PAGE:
Table Qualifiers (“Range Variables”) –qualifiers are only necessary when it is unclear which table an attribute belongs to but..they can be used anytime you wish (as in the examples above). –SQL is case insensitive. SELECT E.fname, E.ssn FROM employee E WHERE E.salary > 40000 SELECT Employee.fname, Employee.ssn FROM employee WHERE Employee.salary > 40000
Simple Select SELECT fname, lname, address FROM employee, department WHERE dname = ‘Research’ AND dnumber = dno This is a join in SQL! Lists the names & addresses of all employees in the research department. ** Note that the string “Research” is case sensitive! FNAMELNAMEADDRESS JohnSmith731 Fondren, Houston, TX FranklinWong638 Voss, Houston, TX RameshNarayan975 Fire Oak, Humble, TX JoyceEnglish5631 Rice, Houston, TX
How is a query evaluated? Basically (“conceptual evaluation strategy”): –compute the cross product of all tables in the from-list –delete rows in the cross product that fail the “where” condition –delete all columns that do not appear in the select list –if DISTINCT is specified, eliminate duplicate rows This strategy is probably the least efficient way to compute a query! An optimizer will find more efficient strategies to compute the same answers.
Expressions & Strings in Select List each employee’s ssn, their current salary and a listing of their new salary, given that they just received a 10% raise. SELECT ssn, salary, salary * 1.10 AS NewWage FROM Employee WHERE salary > 40000 SSNSALARYNEWWAGE 9876543214300047300 8886655555500060500
Expressions & Strings in Select Find employees that earn 10,000 more than another employee. SELECT E1.ssn as Emp1, E1.salary, E2.ssn as Emp2, E2.salary FROM Employee E1, Employee E2 WHERE 10000 + E1.salary = E2.salary EMP1SALARYEMP2SALARY 1234567893000033344555540000
Pattern Matching Find the names of employees whose dependents name(s) begin with “A”. SELECT lname, dependent_name FROM employee, dependent WHERE dependent_name like ‘A%’ and ssn=essn LNAMEDEPENDENT_NAME SmithAlice WongAlice WallaceAbner
Union Make a list of employees (first names), dependents and their respective birthdates. SELECT fname, bdate FROM employee UNION SELECT dependent_name, bdate FROM dependent 1BDATE James11/10/1937 Jennifer06/20/1941 Abner02/28/1942 Franklin12/08/1955 Joy05/03/1958 Ramesh09/15/1962 Theodore10/25/1963 John01/09/1965 Alice04/05/1966 Elizabeth05/05/1967 Alicia07/19/1968 Ahmad03/29/1969 Joyce07/31/1972 Michael01/04/1988 Alice12/30/1988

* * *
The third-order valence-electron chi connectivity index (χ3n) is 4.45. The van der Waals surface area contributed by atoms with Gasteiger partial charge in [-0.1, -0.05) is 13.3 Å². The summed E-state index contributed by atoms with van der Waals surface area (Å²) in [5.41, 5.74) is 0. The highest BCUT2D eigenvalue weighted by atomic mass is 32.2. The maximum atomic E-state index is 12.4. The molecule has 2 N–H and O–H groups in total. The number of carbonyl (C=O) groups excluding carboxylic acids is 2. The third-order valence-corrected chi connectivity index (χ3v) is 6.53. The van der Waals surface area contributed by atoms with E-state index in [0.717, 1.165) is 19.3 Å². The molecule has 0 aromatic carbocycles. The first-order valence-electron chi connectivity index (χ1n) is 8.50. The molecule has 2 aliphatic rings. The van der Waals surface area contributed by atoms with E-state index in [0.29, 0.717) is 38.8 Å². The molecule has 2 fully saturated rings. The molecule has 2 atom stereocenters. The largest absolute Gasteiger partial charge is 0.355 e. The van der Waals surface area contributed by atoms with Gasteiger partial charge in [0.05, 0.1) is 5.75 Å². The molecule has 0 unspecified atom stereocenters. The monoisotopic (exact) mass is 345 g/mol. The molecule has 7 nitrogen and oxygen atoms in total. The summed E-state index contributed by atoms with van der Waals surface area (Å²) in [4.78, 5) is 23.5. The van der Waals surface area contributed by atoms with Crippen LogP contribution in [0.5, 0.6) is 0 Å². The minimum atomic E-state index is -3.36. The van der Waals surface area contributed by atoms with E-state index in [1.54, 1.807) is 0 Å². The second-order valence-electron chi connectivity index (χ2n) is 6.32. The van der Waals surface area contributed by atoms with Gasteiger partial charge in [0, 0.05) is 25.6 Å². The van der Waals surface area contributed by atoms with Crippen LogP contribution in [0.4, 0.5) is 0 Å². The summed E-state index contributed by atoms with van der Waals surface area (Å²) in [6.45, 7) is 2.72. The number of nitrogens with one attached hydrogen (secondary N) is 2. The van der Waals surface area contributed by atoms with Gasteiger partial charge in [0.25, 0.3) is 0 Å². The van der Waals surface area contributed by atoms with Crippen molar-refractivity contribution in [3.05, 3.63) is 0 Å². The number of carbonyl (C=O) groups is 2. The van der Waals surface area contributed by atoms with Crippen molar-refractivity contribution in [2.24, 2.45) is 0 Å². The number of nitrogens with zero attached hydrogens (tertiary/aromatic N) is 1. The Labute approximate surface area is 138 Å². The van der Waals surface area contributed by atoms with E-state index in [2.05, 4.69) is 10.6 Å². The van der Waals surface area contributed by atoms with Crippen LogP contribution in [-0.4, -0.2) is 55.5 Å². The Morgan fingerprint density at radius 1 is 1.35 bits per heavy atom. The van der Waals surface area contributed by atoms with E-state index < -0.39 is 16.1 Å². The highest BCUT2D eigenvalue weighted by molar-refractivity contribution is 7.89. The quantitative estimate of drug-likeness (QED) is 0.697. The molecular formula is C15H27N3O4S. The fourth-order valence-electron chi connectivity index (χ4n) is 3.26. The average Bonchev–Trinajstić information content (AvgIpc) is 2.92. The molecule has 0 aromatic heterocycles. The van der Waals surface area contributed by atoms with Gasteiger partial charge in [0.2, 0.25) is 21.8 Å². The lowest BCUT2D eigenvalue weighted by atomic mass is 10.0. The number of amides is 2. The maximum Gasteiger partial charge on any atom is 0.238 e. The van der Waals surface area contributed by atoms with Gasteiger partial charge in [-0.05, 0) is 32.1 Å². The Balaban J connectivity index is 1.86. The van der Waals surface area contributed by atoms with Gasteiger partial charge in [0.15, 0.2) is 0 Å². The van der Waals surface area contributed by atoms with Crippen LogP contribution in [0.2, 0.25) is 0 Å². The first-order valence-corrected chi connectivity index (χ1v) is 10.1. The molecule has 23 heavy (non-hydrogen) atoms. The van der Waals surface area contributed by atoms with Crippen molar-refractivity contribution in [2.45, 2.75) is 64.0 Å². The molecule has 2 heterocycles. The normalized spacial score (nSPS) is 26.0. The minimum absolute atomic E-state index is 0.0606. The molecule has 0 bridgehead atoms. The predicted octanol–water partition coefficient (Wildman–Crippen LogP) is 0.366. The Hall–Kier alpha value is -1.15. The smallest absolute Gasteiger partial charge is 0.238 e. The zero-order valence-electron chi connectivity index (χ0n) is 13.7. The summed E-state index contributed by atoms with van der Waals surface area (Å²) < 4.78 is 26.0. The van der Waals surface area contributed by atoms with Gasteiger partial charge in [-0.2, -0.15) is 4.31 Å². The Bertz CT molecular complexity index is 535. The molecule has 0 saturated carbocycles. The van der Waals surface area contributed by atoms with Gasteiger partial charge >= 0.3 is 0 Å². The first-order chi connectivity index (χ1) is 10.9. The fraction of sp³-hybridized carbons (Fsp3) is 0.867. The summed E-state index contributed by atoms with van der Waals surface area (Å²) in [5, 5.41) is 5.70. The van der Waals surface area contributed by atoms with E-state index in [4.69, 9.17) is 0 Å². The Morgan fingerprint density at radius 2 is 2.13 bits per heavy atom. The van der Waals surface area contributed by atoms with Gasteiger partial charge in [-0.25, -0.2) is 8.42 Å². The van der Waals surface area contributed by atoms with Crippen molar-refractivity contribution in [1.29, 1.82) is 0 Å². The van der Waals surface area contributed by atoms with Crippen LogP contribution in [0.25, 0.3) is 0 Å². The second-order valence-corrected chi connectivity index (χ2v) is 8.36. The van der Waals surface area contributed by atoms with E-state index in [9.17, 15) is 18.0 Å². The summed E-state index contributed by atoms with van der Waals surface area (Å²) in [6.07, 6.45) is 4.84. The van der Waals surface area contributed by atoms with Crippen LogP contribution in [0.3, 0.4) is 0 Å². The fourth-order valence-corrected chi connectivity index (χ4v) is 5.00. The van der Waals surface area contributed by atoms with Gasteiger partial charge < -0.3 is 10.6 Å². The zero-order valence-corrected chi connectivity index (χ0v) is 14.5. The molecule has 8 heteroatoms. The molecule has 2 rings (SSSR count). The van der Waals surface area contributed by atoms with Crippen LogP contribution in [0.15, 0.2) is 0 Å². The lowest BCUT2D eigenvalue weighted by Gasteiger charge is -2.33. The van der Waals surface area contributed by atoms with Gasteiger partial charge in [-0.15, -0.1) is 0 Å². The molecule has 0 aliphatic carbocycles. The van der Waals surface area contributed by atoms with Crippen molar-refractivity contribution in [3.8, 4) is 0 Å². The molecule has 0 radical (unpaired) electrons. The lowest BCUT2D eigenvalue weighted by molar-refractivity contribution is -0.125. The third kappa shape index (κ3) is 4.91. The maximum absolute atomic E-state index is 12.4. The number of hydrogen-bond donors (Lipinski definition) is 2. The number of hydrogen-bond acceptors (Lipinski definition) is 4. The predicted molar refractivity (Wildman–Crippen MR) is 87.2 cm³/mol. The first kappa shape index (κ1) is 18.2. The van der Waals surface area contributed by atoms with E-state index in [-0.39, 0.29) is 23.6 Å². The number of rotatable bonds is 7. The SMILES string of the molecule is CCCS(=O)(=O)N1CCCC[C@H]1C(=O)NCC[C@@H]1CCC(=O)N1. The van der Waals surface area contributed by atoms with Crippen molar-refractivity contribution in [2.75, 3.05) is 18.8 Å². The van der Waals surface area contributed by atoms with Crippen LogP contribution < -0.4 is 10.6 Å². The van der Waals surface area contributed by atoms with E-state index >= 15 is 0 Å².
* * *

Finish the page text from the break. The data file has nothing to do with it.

Union (column renamed) Make a list of employees (first names), dependents and their respective birthdates. SELECT fname as name, bdate FROM employee UNION SELECT dependent_name as name, bdate FROM dependent NAMEBDATE James11/10/1937 Jennifer06/20/1941 Abner02/28/1942 Franklin12/08/1955 Joy05/03/1958 Ramesh09/15/1962 Theodore10/25/1963 John01/09/1965 Alice04/05/1966 Elizabeth05/05/1967 Alicia07/19/1968 Ahmad03/29/1969 Joyce07/31/1972 Michael01/04/1988 Alice12/30/1988
Union All Duplicates will be removed during a union…note the contrast to general select where we need to specify the DISTINCT keyword. To retain duplicates we use UNION ALL. SELECT fname as name, bdate FROM employee UNION ALL SELECT dependent_name as name, bdate FROM dependent
INTERSECTION Find all employees who work on both project 1 and project 3. SELECT essn FROM works_on WHERE pno = 1 INTERSECT SELECT essn FROM works_on WHERE pno=2 ESSN 123456789 453453453 NOTE: INTERSECT ALL retains duplicates.
EXCEPT (Difference) Find all employees who work on project 2 but not on project 1. SELECT essn FROM works_on WHERE pno = 2 EXCEPT SELECT essn FROM works_on WHERE pno=1 ESSN 333445555 NOTE: EXCEPT ALL retains duplicates.
Can you express this query in another way? Nested Queries SELECT lname, salary FROM employee WHERE ssn IN (SELECT mgrssn FROM department) Find last name and salary of all managers “nested subquery” produces a (multi)set used by the outer query
Nested Queries SELECT lname, salary FROM employee WHERE ssn NOT IN (SELECT mgrssn FROM department) Find last name and salary of all those who are not managers.